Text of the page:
Proteases are enzymes that degrade proteins and play a major role in cellular homeostasis. When proteins are aged, defective, or just extracellular proteins taken up by the cell, these proteins are degraded by enzymes in the lysosomes, such as cysteine cathepsins. In addition to their proteolytic activity inside lysosomes, cathepsins secreted from cells degrade extracellular matrix (ECM) with differing affinities in tissue destructive diseases. These potent enzymes are known to be upregulated in tissue destructive diseases, but researchers have been limited in their ability to successfully target cathepsin dysfunction in these diseases. It is important to not only understand how these enzymes remodel the ECM, but also how these proteases interact with each other, to effectively dose inhibitors to regulate cathepsin dysfunction therapeutically. The objective of this research was to develop a mechanistic understanding of how cathepsins interact with ECM and each other for tissue remodeling as produced and regulated by living cells. With the hypothesis that cells secrete multiple species of cathepsins, which exhibit complex cathepsin-cathepsin interactions between potent cathepsins K, L, S, and V, which reduces the concentrations of cathepsins and thus expected protein degradation. This work developed a mechanistic model to quantify the interactions between cathepsins and ECM substrates, designed mutations to interrupt cathepsin-cathepsin interactions, and explored the role of proteolysis in destabilizing the fibrin-based matrix of biological machines.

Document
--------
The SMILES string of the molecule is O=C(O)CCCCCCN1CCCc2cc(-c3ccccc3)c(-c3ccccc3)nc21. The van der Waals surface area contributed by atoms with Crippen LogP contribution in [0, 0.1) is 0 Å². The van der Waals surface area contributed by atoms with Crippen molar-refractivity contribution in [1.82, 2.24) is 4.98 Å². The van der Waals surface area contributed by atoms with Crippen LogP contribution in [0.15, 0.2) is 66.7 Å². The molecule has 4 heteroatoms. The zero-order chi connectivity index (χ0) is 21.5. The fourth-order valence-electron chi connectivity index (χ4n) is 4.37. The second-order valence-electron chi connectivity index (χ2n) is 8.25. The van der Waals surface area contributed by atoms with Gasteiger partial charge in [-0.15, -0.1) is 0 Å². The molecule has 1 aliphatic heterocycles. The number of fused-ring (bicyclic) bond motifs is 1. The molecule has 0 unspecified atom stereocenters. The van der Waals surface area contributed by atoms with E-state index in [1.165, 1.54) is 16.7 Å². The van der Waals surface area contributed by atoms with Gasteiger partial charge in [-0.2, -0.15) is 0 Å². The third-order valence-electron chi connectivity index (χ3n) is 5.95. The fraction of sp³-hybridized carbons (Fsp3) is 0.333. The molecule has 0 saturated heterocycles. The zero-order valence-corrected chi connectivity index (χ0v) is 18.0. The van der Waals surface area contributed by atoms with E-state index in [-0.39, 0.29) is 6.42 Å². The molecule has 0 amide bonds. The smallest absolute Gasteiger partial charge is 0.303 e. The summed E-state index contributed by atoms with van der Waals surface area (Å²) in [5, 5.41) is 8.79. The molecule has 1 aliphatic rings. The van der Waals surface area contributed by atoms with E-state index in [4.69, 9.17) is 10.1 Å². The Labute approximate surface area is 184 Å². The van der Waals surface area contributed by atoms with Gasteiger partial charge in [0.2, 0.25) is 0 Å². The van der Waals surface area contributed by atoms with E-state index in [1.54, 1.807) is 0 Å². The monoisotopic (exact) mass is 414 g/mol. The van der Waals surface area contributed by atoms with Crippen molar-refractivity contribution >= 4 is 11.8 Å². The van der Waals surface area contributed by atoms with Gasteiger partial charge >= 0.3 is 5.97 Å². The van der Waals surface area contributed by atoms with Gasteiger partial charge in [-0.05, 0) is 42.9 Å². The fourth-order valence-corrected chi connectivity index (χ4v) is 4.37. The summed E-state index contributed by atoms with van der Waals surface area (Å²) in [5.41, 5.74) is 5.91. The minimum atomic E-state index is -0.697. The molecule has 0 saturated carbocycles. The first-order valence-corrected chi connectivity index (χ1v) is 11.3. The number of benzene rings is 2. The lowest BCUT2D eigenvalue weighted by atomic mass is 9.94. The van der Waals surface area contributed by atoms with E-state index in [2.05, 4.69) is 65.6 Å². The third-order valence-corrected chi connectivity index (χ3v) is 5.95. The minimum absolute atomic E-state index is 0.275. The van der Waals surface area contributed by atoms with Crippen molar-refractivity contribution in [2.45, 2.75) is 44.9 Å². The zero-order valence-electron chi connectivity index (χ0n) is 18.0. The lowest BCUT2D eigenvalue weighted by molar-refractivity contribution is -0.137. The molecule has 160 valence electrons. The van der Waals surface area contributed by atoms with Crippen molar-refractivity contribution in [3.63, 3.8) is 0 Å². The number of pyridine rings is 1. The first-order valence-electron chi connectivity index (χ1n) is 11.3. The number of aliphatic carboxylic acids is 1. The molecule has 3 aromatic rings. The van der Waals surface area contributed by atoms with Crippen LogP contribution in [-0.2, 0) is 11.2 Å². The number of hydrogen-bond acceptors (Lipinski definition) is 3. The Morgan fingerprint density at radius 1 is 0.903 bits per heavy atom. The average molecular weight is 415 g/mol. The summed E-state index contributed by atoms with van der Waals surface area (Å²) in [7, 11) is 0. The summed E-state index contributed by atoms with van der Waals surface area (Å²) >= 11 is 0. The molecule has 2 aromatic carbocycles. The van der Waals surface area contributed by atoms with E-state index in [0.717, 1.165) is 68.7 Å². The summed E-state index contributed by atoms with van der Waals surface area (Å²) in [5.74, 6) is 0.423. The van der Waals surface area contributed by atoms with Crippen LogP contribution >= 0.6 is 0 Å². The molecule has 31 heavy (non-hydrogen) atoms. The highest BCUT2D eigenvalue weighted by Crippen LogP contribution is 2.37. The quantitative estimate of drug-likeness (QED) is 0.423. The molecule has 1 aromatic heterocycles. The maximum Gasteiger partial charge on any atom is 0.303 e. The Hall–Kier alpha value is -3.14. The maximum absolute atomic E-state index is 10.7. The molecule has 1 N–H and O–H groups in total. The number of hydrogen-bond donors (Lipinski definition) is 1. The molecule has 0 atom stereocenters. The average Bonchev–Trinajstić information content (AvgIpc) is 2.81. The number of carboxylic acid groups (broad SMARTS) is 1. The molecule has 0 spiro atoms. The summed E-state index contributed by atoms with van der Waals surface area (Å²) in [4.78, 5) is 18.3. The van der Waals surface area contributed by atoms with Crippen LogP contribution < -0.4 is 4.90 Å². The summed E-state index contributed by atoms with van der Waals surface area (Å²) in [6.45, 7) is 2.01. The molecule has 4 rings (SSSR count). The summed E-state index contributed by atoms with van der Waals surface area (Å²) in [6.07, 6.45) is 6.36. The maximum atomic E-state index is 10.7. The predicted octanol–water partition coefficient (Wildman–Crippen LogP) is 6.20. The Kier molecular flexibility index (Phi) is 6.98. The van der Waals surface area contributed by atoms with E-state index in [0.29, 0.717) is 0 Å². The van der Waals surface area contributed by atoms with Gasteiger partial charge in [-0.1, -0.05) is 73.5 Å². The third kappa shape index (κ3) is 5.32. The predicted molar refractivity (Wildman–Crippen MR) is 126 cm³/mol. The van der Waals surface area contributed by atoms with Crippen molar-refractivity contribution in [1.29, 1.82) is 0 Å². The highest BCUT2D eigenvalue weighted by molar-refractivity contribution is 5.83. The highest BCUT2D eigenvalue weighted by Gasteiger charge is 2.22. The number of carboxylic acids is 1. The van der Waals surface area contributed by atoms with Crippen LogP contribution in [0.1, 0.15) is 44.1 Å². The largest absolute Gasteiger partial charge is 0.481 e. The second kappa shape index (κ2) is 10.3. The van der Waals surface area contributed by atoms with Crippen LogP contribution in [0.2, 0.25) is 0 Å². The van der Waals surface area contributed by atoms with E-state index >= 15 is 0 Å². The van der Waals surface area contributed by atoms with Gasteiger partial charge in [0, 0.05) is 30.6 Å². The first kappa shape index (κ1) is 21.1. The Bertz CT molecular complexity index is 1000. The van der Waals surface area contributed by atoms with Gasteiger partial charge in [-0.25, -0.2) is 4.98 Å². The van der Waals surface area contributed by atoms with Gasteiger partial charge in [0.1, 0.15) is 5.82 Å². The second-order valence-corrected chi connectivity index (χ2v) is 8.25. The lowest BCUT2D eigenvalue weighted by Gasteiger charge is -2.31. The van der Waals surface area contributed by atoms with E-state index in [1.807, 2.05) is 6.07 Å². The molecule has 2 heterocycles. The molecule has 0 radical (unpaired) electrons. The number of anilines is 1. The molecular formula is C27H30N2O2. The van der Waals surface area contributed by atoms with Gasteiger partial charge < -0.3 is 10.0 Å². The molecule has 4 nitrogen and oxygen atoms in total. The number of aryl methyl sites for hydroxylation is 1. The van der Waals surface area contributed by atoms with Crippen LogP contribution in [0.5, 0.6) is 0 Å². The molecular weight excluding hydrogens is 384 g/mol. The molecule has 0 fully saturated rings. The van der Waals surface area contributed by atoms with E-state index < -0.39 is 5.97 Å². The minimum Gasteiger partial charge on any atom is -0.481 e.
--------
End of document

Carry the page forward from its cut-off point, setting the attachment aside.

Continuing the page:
Advisor: Manu O. Platt
Committee: Rashid Bashir (UIUC), Ellen Moomaw (Kennesaw State University), Melissa Kemp (Georgia Tech), and Eberhard Voit (Georgia Tech)